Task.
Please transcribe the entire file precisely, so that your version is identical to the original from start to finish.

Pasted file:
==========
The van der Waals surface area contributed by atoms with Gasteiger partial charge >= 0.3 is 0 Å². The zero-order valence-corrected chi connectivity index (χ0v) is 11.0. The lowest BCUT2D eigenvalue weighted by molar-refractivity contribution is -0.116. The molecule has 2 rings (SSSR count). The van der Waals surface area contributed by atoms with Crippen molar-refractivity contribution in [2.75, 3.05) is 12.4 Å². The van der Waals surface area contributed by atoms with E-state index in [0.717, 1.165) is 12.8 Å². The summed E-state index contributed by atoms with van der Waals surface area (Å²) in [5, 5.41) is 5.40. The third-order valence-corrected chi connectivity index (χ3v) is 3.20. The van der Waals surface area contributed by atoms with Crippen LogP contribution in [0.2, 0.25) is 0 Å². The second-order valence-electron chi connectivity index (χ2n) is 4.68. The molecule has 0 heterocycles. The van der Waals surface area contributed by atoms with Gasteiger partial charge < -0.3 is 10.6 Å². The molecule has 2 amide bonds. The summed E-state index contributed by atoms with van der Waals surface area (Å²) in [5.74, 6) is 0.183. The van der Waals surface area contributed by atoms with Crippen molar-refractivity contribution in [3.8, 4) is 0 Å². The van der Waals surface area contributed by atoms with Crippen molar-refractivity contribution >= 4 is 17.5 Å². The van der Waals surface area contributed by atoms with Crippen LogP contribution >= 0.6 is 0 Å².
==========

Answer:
The van der Waals surface area contributed by atoms with Gasteiger partial charge >= 0.3 is 0 Å². The zero-order valence-corrected chi connectivity index (χ0v) is 11.0. The lowest BCUT2D eigenvalue weighted by molar-refractivity contribution is -0.116. The molecule has 2 rings (SSSR count). The van der Waals surface area contributed by atoms with Crippen molar-refractivity contribution in [2.75, 3.05) is 12.4 Å². The van der Waals surface area contributed by atoms with E-state index in [0.717, 1.165) is 12.8 Å². The summed E-state index contributed by atoms with van der Waals surface area (Å²) in [5, 5.41) is 5.40. The third-order valence-corrected chi connectivity index (χ3v) is 3.20. The van der Waals surface area contributed by atoms with Crippen LogP contribution in [0.2, 0.25) is 0 Å². The second-order valence-electron chi connectivity index (χ2n) is 4.68. The molecule has 0 heterocycles. The van der Waals surface area contributed by atoms with Gasteiger partial charge < -0.3 is 10.6 Å². The molecule has 2 amide bonds. The summed E-state index contributed by atoms with van der Waals surface area (Å²) in [5.74, 6) is 0.183. The van der Waals surface area contributed by atoms with Crippen molar-refractivity contribution in [3.8, 4) is 0 Å². The van der Waals surface area contributed by atoms with Crippen molar-refractivity contribution >= 4 is 17.5 Å². The van der Waals surface area contributed by atoms with Crippen LogP contribution >= 0.6 is 0 Å².